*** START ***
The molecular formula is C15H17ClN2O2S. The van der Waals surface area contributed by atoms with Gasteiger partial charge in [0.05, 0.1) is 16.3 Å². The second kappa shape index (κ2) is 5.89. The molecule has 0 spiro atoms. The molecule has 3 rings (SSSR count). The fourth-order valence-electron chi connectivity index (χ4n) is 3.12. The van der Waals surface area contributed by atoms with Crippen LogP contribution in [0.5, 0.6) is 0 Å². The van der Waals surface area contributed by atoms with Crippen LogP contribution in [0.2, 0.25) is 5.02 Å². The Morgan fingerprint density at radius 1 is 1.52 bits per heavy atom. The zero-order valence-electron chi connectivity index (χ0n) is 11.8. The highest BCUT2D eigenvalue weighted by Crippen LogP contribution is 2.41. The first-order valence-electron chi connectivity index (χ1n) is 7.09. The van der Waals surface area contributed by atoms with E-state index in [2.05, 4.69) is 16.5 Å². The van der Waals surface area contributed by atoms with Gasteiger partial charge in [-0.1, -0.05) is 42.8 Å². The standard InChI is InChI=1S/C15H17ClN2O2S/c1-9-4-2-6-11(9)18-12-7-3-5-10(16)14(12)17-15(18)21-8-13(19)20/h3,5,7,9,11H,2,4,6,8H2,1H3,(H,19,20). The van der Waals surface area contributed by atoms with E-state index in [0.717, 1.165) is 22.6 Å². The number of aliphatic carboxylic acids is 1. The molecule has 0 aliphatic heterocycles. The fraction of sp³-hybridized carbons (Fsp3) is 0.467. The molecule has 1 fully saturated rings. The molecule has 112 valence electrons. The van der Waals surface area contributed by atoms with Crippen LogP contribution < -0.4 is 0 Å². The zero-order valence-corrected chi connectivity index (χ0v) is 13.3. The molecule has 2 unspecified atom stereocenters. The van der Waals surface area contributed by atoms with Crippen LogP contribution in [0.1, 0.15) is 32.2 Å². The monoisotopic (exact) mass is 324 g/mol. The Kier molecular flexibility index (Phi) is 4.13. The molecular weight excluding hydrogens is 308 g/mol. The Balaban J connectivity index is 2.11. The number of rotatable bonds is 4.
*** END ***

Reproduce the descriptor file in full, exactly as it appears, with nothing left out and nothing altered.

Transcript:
The molecular formula is C15H17ClN2O2S. The van der Waals surface area contributed by atoms with Gasteiger partial charge in [0.05, 0.1) is 16.3 Å². The second kappa shape index (κ2) is 5.89. The molecule has 0 spiro atoms. The molecule has 3 rings (SSSR count). The fourth-order valence-electron chi connectivity index (χ4n) is 3.12. The van der Waals surface area contributed by atoms with Crippen LogP contribution in [0.5, 0.6) is 0 Å². The van der Waals surface area contributed by atoms with Crippen LogP contribution in [0.2, 0.25) is 5.02 Å². The Morgan fingerprint density at radius 1 is 1.52 bits per heavy atom. The zero-order valence-electron chi connectivity index (χ0n) is 11.8. The highest BCUT2D eigenvalue weighted by Crippen LogP contribution is 2.41. The first-order valence-electron chi connectivity index (χ1n) is 7.09. The van der Waals surface area contributed by atoms with E-state index in [2.05, 4.69) is 16.5 Å². The van der Waals surface area contributed by atoms with Gasteiger partial charge in [-0.1, -0.05) is 42.8 Å². The standard InChI is InChI=1S/C15H17ClN2O2S/c1-9-4-2-6-11(9)18-12-7-3-5-10(16)14(12)17-15(18)21-8-13(19)20/h3,5,7,9,11H,2,4,6,8H2,1H3,(H,19,20). The van der Waals surface area contributed by atoms with E-state index in [0.717, 1.165) is 22.6 Å². The number of aliphatic carboxylic acids is 1. The molecule has 0 aliphatic heterocycles. The fraction of sp³-hybridized carbons (Fsp3) is 0.467. The molecule has 1 fully saturated rings. The molecule has 112 valence electrons. The van der Waals surface area contributed by atoms with Crippen LogP contribution < -0.4 is 0 Å². The zero-order valence-corrected chi connectivity index (χ0v) is 13.3. The molecule has 2 unspecified atom stereocenters. The van der Waals surface area contributed by atoms with Crippen LogP contribution in [0.1, 0.15) is 32.2 Å². The monoisotopic (exact) mass is 324 g/mol. The Kier molecular flexibility index (Phi) is 4.13. The molecular weight excluding hydrogens is 308 g/mol. The Balaban J connectivity index is 2.11. The number of rotatable bonds is 4.